In November, Troy Hensley, now 38, admitted to three of those 44 charges against him, two counts of unlawful sexual intercourse with a minor and one count of digital penetration. The remaining 41 counts, including dissuading a witness and criminal threats, considered the most serious charges against him, were dismissed under the plea deal.
During the preliminary hearing, defense attorney Stephen Sabbadini was able to note the discussion with the alleged victim and Davis Police Corporal Keirith Briesenick, who warned her that the criminal threats were the most felonious conduct and that the sex charges were wobblers (may be charged as misdemeanors).
The threat charges, dissuading a witness and criminal threats, were going to be nearly impossible to prove. The most serious allegedly occurred on a couch of a hotel room in Davis in March, in which he told her that he would kill her, her family, his family, his kids, his wife, if they found out about the relationship.
At first the alleged victim indicated that there were threats via text message. However, Mr. Sabbadini would be able to get her to acknowledge that no threats occurred via text message. There appeared to be no witnesses to the actual threat, though Corporal Briesenick was able to note from her taped conversation with the alleged victim in May that she made those allegations.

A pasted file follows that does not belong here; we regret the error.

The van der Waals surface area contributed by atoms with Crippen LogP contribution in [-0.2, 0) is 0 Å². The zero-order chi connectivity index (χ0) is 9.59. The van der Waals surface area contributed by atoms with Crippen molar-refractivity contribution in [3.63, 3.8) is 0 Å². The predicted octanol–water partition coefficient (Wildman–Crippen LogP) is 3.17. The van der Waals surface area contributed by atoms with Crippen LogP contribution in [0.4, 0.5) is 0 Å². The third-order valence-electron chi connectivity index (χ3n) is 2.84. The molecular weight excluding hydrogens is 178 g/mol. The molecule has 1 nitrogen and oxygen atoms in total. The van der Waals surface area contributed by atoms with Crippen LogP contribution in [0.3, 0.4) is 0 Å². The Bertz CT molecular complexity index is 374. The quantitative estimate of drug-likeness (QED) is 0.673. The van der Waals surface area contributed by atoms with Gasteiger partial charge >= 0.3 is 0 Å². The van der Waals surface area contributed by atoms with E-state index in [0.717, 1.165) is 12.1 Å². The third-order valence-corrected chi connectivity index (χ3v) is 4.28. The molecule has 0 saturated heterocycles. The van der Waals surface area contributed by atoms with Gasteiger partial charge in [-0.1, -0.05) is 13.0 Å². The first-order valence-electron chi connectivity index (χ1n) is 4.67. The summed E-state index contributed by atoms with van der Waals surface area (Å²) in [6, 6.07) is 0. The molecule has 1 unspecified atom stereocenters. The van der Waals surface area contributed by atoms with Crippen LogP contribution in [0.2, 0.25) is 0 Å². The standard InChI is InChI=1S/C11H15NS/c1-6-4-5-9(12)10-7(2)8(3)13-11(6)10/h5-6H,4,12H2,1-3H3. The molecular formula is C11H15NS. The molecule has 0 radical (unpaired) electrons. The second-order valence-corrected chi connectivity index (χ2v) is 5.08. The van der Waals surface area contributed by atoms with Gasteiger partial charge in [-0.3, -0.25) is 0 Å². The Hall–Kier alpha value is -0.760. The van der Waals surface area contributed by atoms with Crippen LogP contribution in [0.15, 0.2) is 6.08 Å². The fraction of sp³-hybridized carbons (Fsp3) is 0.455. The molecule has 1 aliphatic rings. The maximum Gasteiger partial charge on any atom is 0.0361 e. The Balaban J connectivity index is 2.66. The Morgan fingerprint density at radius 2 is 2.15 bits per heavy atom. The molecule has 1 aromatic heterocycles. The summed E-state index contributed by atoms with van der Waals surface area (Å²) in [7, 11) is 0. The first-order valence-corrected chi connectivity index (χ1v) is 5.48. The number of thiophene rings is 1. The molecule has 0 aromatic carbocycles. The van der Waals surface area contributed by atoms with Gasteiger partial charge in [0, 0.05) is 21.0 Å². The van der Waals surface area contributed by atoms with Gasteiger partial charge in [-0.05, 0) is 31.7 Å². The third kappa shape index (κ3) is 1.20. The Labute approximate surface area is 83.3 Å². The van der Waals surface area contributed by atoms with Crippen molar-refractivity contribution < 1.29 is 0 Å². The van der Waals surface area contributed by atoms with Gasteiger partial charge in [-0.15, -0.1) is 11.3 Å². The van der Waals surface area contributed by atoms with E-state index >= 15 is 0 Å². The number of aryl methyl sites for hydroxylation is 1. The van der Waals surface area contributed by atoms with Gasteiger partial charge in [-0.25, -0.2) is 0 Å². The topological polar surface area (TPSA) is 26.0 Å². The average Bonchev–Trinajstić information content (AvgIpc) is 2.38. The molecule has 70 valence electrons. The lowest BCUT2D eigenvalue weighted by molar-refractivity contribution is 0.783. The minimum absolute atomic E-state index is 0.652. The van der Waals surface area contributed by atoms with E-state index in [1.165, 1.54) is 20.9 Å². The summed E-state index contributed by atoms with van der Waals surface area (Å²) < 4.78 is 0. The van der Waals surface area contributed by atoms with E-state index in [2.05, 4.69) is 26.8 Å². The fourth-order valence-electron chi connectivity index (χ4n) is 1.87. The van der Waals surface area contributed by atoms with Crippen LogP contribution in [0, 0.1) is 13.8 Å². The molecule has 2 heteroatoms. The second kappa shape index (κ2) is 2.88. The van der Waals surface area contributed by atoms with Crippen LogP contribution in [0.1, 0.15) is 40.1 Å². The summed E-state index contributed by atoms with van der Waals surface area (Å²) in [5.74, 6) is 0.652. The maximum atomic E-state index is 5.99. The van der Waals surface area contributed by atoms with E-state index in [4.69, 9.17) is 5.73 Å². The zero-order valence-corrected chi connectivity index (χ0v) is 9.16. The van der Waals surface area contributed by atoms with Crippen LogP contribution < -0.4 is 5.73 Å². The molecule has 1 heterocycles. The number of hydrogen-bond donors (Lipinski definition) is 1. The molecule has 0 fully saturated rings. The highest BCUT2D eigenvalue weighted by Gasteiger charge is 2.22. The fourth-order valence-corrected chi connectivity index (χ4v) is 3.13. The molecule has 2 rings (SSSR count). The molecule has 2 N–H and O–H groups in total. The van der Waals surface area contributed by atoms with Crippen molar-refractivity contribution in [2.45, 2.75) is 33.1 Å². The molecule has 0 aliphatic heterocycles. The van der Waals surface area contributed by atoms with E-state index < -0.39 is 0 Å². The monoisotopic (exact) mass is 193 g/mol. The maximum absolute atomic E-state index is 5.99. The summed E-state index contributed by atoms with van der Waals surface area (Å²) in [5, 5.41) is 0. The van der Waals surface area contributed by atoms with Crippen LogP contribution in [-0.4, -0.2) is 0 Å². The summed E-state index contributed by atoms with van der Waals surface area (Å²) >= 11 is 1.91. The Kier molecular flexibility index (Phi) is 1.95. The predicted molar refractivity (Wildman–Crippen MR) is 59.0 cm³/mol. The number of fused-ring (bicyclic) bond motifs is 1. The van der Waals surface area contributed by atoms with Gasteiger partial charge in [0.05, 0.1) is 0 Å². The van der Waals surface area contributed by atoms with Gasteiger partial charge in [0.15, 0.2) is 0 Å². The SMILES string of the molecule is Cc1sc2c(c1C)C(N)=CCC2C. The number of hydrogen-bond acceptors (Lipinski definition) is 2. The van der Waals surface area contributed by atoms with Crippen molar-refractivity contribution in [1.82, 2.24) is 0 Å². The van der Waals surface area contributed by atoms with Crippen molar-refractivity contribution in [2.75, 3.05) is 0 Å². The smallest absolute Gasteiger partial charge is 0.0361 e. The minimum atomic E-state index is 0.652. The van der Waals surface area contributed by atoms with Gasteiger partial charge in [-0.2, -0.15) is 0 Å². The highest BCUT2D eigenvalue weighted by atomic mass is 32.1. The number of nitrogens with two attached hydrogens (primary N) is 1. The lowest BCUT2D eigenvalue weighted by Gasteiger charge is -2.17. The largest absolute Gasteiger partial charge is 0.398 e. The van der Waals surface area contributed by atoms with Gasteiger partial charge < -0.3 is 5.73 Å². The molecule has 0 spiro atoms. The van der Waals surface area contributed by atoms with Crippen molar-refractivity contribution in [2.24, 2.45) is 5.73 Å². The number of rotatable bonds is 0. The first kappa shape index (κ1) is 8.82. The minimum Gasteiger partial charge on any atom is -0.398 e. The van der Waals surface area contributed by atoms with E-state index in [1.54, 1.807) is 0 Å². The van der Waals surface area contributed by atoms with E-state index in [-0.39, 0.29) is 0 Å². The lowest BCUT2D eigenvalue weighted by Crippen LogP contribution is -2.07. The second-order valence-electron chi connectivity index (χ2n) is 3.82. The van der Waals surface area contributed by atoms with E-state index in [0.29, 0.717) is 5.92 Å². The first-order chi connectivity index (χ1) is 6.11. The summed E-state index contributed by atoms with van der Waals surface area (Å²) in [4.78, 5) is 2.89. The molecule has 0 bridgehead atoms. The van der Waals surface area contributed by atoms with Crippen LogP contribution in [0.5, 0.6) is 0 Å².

Defense attorney Sabbadini released this statement yesterday and Hensley was cuffed and taken into custody to serve his time in custody.
Steven Sabbadini, Attorney for Mr. Hensley, issued a statement that read, “This was an exceptionally polarizing case. There has been a lot of misinformation released to the news outlets by the young woman involved in this case and her family, especially regarding how this relationship was initiated and regarding threats allegedly made by Mr. Hensley to her and her family when he terminated the relationship and this case became public.”
“I believe there was a lot of denial and embarrassment on the part of this young woman and her family regarding this inappropriate relationship with Mr. Hensley,” Mr. Sabbadini stated. “Our office conducted a thorough investigation in order to dispel this misinformation with facts, and the facts revealed that this was a consensual, mutual, but unlawful relationship with a woman that was close to 18 years of age, and that no threats or intimation were involved.”
He continued, “As a result of our investigation, we were able to reach a reasonable resolution of this case on behalf of Mr. Hensley. Mr. Hensley was charged with 45 felony counts. Forty-two of those felony counts were dismissed, including allegations pertaining to threatening and/or intimidating a victim.”
“Our office and the prosecution both supplied the court with a substantial amount of information that the Judge evaluated. As much as she and her family disagree, I believe that Judge Rosenberg got it right,” Mr. Sabbadini continued. “He reviewed all of the facts and circumstances involved and granted Mr. Hensley probation without requiring sex offender registration or any terms or conditions of probation typically given to sex offenders.”